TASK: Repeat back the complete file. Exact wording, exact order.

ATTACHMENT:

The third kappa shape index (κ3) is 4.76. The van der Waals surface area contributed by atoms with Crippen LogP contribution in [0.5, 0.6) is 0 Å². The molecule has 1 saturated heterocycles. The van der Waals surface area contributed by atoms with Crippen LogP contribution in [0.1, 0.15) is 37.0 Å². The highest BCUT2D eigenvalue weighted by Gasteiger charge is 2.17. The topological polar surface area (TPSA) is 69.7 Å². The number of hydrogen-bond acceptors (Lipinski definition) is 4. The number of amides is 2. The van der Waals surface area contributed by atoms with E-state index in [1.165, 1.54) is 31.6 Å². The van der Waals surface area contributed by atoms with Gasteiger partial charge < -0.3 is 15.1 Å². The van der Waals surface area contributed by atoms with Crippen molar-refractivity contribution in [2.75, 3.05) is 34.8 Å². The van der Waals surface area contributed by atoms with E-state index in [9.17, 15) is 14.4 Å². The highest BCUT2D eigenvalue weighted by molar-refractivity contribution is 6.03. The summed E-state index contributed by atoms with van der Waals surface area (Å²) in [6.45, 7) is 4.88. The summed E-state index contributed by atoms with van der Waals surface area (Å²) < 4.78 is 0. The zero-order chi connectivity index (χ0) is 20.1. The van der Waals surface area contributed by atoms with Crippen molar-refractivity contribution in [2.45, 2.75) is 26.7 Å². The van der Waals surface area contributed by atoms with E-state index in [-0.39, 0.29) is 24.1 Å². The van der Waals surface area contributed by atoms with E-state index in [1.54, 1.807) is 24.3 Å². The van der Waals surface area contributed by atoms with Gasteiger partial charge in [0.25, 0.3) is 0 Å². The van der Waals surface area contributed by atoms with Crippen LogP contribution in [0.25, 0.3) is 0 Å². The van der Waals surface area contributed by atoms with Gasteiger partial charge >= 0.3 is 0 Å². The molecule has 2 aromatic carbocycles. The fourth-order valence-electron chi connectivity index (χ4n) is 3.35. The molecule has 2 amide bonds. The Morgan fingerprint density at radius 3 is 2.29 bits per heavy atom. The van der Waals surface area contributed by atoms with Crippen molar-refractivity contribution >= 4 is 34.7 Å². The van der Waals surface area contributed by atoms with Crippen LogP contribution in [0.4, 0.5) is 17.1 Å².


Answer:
The third kappa shape index (κ3) is 4.76. The van der Waals surface area contributed by atoms with Crippen LogP contribution in [0.5, 0.6) is 0 Å². The molecule has 1 saturated heterocycles. The van der Waals surface area contributed by atoms with Crippen LogP contribution in [0.1, 0.15) is 37.0 Å². The highest BCUT2D eigenvalue weighted by Gasteiger charge is 2.17. The topological polar surface area (TPSA) is 69.7 Å². The number of hydrogen-bond acceptors (Lipinski definition) is 4. The number of amides is 2. The van der Waals surface area contributed by atoms with E-state index in [1.165, 1.54) is 31.6 Å². The van der Waals surface area contributed by atoms with Gasteiger partial charge < -0.3 is 15.1 Å². The van der Waals surface area contributed by atoms with Crippen molar-refractivity contribution in [2.75, 3.05) is 34.8 Å². The van der Waals surface area contributed by atoms with E-state index in [9.17, 15) is 14.4 Å². The highest BCUT2D eigenvalue weighted by molar-refractivity contribution is 6.03. The summed E-state index contributed by atoms with van der Waals surface area (Å²) in [6.45, 7) is 4.88. The summed E-state index contributed by atoms with van der Waals surface area (Å²) < 4.78 is 0. The zero-order chi connectivity index (χ0) is 20.1. The van der Waals surface area contributed by atoms with Crippen molar-refractivity contribution in [2.45, 2.75) is 26.7 Å². The van der Waals surface area contributed by atoms with E-state index in [-0.39, 0.29) is 24.1 Å². The van der Waals surface area contributed by atoms with E-state index in [1.54, 1.807) is 24.3 Å². The van der Waals surface area contributed by atoms with Gasteiger partial charge in [0.25, 0.3) is 0 Å². The van der Waals surface area contributed by atoms with Crippen LogP contribution in [0.25, 0.3) is 0 Å². The van der Waals surface area contributed by atoms with Gasteiger partial charge >= 0.3 is 0 Å². The molecule has 2 aromatic carbocycles. The fourth-order valence-electron chi connectivity index (χ4n) is 3.35. The molecule has 2 amide bonds. The Morgan fingerprint density at radius 3 is 2.29 bits per heavy atom. The van der Waals surface area contributed by atoms with Crippen molar-refractivity contribution >= 4 is 34.7 Å². The van der Waals surface area contributed by atoms with Crippen LogP contribution in [0.4, 0.5) is 17.1 Å².